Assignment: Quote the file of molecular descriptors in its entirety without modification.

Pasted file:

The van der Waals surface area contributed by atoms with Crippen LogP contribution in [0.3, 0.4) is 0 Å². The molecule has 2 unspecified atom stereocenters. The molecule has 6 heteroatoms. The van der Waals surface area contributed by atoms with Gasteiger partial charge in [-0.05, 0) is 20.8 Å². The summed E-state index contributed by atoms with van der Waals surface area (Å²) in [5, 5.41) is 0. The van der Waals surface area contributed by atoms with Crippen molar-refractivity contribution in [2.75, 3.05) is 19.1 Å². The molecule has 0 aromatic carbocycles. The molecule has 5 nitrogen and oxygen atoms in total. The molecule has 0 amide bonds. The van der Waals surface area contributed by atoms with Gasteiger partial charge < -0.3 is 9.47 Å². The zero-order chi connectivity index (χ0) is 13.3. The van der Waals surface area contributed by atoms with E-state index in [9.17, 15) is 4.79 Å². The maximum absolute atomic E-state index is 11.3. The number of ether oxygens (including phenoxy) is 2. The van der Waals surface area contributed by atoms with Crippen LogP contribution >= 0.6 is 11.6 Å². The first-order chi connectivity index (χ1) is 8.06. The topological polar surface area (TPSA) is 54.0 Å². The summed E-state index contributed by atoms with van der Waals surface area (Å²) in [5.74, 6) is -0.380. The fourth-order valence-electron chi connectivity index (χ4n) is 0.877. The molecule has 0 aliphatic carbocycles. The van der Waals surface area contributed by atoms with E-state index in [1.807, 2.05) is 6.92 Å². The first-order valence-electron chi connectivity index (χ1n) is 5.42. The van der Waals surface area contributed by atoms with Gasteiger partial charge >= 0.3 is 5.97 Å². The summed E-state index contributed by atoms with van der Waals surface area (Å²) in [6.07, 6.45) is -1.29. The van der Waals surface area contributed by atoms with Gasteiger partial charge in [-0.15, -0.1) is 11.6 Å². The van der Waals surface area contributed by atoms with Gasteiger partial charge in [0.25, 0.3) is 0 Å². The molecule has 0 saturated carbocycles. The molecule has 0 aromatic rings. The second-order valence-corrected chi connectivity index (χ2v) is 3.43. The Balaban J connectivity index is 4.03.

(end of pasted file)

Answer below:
The van der Waals surface area contributed by atoms with Crippen LogP contribution in [0.3, 0.4) is 0 Å². The molecule has 2 unspecified atom stereocenters. The molecule has 6 heteroatoms. The van der Waals surface area contributed by atoms with Gasteiger partial charge in [-0.05, 0) is 20.8 Å². The summed E-state index contributed by atoms with van der Waals surface area (Å²) in [5, 5.41) is 0. The van der Waals surface area contributed by atoms with Crippen molar-refractivity contribution in [2.75, 3.05) is 19.1 Å². The molecule has 0 aromatic carbocycles. The molecule has 5 nitrogen and oxygen atoms in total. The molecule has 0 amide bonds. The van der Waals surface area contributed by atoms with Gasteiger partial charge < -0.3 is 9.47 Å². The zero-order chi connectivity index (χ0) is 13.3. The van der Waals surface area contributed by atoms with E-state index in [9.17, 15) is 4.79 Å². The maximum absolute atomic E-state index is 11.3. The number of ether oxygens (including phenoxy) is 2. The van der Waals surface area contributed by atoms with Crippen LogP contribution >= 0.6 is 11.6 Å². The first-order chi connectivity index (χ1) is 8.06. The topological polar surface area (TPSA) is 54.0 Å². The summed E-state index contributed by atoms with van der Waals surface area (Å²) in [5.74, 6) is -0.380. The fourth-order valence-electron chi connectivity index (χ4n) is 0.877. The molecule has 0 aliphatic carbocycles. The van der Waals surface area contributed by atoms with E-state index in [1.807, 2.05) is 6.92 Å². The first-order valence-electron chi connectivity index (χ1n) is 5.42. The van der Waals surface area contributed by atoms with Gasteiger partial charge >= 0.3 is 5.97 Å². The summed E-state index contributed by atoms with van der Waals surface area (Å²) in [6.07, 6.45) is -1.29. The van der Waals surface area contributed by atoms with Gasteiger partial charge in [-0.15, -0.1) is 11.6 Å². The van der Waals surface area contributed by atoms with Gasteiger partial charge in [0.25, 0.3) is 0 Å². The molecule has 0 saturated carbocycles. The molecule has 0 aromatic rings. The second-order valence-corrected chi connectivity index (χ2v) is 3.43. The Balaban J connectivity index is 4.03.